The first piece of evidence for Stalin’s intentional famine is rampant Soviet nationalism and a desire for cultural uniformity. Under Lenin’s regime, Stalin rose through the ranks as a machine politician, as a troubleshooter, and as a hatchet man, renowned for his efficiency and ability to navigate the bureaucracy. After Lenin’s death, Stalin sought to honor his previous mentor and founding father by making Lenin’s delusions a reality. In practice, this resulted in transforming Marxist-Leninist thought into a “inflexible dogma” of obedience and reverence for Russia’s past. To Lenin, the kulaks (native farmers of Ukraine) opposed the future of Russia, writing that,

“There is no doubt about it. The kulaks are rabid foes of the Soviet government.... Ruthless war on the kulaks! Death to them! ... The workers must crush the revolts of the kulaks with an iron hand, the kulaks who are forming an alliance with the foreign capitalists against the working people of their own country”.

Emboldened by Lenin’s words, Stalin put them into practice, arranging for wide-spread dekulakization across the country. He used his position to target the kulaks as the enemy, portraying them as affluent, and therefore “marking them as natural bourgeoisie targets of the communists” (Mass). Just like the Jews, the kulaks served as the perfect scapegoat for the poor material conditions, political suppression, and lack of freedom in Russia, promoting a class war that ended in genocide.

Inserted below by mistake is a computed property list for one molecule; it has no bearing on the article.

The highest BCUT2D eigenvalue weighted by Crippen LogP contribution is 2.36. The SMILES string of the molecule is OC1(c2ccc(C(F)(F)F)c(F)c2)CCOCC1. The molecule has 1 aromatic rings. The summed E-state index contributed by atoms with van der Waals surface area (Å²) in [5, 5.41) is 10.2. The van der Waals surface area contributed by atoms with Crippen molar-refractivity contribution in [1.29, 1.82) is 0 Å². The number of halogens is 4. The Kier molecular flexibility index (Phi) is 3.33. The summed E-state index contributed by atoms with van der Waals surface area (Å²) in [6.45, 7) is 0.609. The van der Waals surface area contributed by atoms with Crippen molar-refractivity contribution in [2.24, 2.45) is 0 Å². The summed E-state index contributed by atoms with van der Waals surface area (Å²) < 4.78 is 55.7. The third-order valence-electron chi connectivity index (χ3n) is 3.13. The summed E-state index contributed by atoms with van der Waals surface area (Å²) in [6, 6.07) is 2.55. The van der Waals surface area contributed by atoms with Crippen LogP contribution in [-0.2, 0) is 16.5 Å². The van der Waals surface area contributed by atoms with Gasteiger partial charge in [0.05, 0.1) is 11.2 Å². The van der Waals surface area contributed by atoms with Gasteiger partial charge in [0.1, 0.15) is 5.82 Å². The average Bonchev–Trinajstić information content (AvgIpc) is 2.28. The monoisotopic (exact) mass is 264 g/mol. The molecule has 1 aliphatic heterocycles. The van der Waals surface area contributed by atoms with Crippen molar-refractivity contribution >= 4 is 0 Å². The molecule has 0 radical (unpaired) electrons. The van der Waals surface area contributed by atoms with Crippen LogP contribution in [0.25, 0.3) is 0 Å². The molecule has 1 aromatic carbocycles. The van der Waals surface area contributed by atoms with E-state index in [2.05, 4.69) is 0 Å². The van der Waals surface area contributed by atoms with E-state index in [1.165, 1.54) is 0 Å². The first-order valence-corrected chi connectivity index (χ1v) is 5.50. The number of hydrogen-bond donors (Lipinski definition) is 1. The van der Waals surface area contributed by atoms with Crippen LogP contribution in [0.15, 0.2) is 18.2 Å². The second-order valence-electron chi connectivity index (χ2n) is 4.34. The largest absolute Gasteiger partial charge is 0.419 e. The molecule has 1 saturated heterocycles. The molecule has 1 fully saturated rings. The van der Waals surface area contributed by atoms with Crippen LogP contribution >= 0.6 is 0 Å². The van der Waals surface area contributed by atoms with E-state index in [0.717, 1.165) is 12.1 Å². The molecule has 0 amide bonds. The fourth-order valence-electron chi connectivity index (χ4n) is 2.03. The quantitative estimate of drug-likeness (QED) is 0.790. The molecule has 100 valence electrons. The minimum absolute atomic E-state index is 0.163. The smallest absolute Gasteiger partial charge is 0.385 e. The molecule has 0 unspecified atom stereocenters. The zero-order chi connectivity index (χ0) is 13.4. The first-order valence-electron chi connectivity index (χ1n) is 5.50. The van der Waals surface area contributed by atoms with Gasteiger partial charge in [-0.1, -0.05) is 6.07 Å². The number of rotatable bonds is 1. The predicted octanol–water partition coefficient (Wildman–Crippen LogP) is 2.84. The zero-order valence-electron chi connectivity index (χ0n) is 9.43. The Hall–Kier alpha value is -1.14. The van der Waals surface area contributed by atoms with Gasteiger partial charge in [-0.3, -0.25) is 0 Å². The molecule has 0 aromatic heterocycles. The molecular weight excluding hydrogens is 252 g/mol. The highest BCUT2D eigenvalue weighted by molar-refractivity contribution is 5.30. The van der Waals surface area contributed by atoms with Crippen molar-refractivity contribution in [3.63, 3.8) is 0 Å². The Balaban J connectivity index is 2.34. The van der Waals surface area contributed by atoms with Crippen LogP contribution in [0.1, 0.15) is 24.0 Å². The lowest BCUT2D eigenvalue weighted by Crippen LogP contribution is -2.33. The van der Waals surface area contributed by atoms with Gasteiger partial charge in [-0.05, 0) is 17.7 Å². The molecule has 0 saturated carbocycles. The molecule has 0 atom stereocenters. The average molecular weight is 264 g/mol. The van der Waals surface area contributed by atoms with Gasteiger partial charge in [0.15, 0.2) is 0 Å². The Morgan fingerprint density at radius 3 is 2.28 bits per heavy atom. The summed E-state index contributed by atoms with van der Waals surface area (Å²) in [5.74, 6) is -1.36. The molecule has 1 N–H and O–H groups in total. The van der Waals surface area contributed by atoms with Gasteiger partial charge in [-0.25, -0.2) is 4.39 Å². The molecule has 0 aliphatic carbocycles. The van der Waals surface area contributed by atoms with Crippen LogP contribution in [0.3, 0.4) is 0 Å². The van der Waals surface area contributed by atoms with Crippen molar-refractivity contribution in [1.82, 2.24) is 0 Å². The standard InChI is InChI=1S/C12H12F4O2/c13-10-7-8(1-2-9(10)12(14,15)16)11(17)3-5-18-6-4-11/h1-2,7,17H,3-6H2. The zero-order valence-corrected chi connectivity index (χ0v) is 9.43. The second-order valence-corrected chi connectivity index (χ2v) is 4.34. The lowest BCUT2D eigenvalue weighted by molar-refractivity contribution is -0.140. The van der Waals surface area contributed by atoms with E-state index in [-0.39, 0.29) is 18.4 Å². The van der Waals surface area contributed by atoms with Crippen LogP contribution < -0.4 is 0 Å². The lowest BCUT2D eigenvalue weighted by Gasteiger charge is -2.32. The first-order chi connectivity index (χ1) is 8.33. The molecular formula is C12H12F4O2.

Collectivization: A Weapon

The Ukrainian people were also victim to specific collectivization that aimed to diminish their economic relevance and undermine their livelihood. This was no ordinary communist progression, nor a country-wide policy of de-privatization. Under the old regime, the land’s peasant farmers were typically left alone , historically owning and operating their own farms as an independent community. Instead, Stalin believed  that by subverting the economic prosperity of the kulaks it would then weaken their political relevance. Stalin was extremely efficient and during the 1930’s, “11 million households were forced to join collectivized farms, or kolkhozes, rapidly bringing the percentage of farms in the Soviet Union that had been collectivized from 15 percent the previous year to nearly 60 percent,” demonstrating the true extent of Stalin’s policies. Collectivization for Stalin was less a medium for economic prosperity than it was as a way to:

“end individual proprietorship and the distinct, independent way of life it represented”